"Nobody expected rebuilding to be so long and so stressful, and people were in shock at the magnitude of the job," Kirshner says. "To add to the frustration, the incredible demand for construction crews led to some incidents where people were really exploited. They were charged top dollar but got poor-quality work."
 Powell points out that the damage from a disaster like Andrew affects more than property. The institutions, routines and services people depend on may be shattered in the aftermath as well. Her church, for instance, was destroyed by the storm. Such losses add to the trauma people experience.
 "The rebuilding experience has been hard on people," says Kirshner. "Nobody was prepared for this kind of drawn-out stress. There's really not much you can do about it except help each other out as much as possible."
 There's no question that dealing with the effects of a major hurricane can be agonizingly difficult. Still, says Brady, the damage can be minimized by taking the appropriate steps when a hurricane is approaching and in its aftermath. Most important, heed the tips on evacuation so injury to yourself or your family isn't added to the problems you confront.
 Here are key tips ITT Hartford has developed from more than 25 years of tracking and evaluating hurricane devastation.
 No matter what the forecast, there are things you should always do:
 -- Know where your insurance policies are; have an inventory of your
 possessions; and have your valuables insured.
 -- Know your insurer's telephone number for reporting a claim.
 When a hurricane watch is issued, which means a hurricane could hit your area within 36 hours, do the following things immediately:
 -- Begin listening to your local television and radio stations that
 are monitoring the storm. Have a portable radio or television in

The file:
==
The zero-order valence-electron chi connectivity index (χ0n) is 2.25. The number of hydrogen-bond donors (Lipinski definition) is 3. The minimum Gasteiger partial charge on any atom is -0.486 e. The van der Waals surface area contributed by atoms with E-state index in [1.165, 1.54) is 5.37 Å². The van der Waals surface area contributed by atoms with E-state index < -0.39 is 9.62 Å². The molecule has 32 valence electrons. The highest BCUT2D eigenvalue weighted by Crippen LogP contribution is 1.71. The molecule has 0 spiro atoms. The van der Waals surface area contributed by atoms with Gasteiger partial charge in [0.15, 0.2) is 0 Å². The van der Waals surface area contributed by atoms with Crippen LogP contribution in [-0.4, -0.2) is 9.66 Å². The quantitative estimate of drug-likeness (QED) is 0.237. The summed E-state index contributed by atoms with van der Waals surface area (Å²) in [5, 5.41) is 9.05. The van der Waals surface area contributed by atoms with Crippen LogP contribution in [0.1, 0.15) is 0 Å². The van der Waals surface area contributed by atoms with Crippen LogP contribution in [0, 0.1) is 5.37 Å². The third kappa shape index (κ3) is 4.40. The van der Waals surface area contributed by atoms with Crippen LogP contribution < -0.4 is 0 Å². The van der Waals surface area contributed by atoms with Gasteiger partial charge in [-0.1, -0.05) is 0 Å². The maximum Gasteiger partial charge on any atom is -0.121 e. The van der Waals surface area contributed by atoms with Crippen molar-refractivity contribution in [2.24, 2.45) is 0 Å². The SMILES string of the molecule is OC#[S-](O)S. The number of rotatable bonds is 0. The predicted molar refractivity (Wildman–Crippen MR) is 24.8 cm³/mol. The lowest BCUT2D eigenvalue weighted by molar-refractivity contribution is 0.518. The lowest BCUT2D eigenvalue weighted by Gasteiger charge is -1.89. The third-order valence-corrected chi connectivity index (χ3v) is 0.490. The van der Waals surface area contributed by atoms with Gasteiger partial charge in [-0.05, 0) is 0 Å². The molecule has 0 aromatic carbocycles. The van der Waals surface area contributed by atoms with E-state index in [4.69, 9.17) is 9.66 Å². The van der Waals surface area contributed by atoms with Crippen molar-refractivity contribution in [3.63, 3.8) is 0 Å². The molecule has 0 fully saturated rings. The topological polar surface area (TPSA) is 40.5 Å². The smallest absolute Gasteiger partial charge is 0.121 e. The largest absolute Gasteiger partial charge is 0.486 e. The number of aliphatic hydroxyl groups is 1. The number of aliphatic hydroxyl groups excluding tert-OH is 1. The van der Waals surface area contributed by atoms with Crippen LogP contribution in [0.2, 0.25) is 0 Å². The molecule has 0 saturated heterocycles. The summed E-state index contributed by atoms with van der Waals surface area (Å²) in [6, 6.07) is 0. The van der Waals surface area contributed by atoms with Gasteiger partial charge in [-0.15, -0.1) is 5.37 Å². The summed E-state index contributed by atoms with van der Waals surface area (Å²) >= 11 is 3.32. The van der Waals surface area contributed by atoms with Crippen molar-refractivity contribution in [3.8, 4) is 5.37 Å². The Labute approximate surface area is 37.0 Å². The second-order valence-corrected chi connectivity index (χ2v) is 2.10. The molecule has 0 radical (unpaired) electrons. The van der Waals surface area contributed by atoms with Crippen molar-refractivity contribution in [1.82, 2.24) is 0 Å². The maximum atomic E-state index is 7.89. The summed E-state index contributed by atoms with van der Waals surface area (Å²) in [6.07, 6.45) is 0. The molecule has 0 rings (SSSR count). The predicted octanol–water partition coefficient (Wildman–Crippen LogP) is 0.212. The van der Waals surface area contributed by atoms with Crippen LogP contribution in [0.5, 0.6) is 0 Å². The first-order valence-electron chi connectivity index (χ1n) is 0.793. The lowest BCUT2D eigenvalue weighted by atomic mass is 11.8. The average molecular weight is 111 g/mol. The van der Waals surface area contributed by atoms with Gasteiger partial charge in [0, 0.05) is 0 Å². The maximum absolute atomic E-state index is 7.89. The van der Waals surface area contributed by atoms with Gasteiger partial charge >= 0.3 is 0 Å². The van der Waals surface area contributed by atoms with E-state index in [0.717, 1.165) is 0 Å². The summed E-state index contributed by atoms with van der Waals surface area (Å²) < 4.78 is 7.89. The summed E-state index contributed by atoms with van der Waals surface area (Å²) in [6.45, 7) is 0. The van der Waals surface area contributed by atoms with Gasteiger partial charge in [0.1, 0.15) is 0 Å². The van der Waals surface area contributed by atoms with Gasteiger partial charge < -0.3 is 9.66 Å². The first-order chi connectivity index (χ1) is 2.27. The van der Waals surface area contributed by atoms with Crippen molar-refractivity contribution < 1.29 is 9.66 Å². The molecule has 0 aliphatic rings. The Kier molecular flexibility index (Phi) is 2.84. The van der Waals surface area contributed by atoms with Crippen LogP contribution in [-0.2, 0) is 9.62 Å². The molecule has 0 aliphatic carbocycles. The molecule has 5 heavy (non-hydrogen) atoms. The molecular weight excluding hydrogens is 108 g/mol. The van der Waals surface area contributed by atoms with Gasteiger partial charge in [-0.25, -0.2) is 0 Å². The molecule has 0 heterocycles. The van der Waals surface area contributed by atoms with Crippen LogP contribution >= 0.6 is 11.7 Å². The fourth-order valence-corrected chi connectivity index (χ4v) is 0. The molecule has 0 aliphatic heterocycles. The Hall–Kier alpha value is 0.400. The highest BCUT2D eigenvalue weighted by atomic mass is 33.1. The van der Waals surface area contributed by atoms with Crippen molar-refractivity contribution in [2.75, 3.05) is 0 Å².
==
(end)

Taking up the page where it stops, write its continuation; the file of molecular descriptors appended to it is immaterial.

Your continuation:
case you lose power.
 -- Check your medical supplies.
 -- Secure all outdoor furniture and other items.
 -- Make sure your car's gas tank is full and parked in a garage or
 an open space.
 -- Have an adequate supply of non-perishable food, matches,
 batteries and candles.
 When a hurricane warning is issued, which means the storm is expected within 24 hours, do the following:
 -- If you live in a mobile home, tie it down and leave immediately.
 If you have a boat on a trailer, tie down the trailer and fill
 the boat with water to weigh it down.
 -- Wedge sliding glass doors; board windows and doors; tape exposed
 glass to reduce shattering.
 -- Fill bathtub with water.
 -- If you stay home, continue to watch television or listen to the
 radio.
 If evacuation is the best solution:
 -- Leave immediately and take basic supplies, including a first-aid
 kit, non-perishable food, bottled water and necessary medication.
 Take important papers, including your auto and homeowners
 policies, and your insurer's phone number.
 Once the hurricane is over:
 -- If you left home, let your insurer know where to reach you.
 -- Don't return to your home until authorities say it's okay.
 -- Notify your insurance company immediately of any damage.
 -- Keep receipts for all temporary repairs and cover exposed or
 leaky roofs.
 -- Watch for downed power lines and tree limbs.
 -- If you lose power, unplug major appliances and television.
 -- During a power outage, open refrigerator as little as possible.
 Keep freezer closed.
 -0- 8/27/93
 /CONTACT: Connie Gurney, 203-547-6237, or Sue Honeyman, 203-547-4976, both of ITT Hartford/


CO: ITT Hartford ST: Connecticut; Florida IN: INS SU:

JL -- NEFNS1 -- 6464 08/27/93 07:32 EDT
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Date:Aug 27, 1993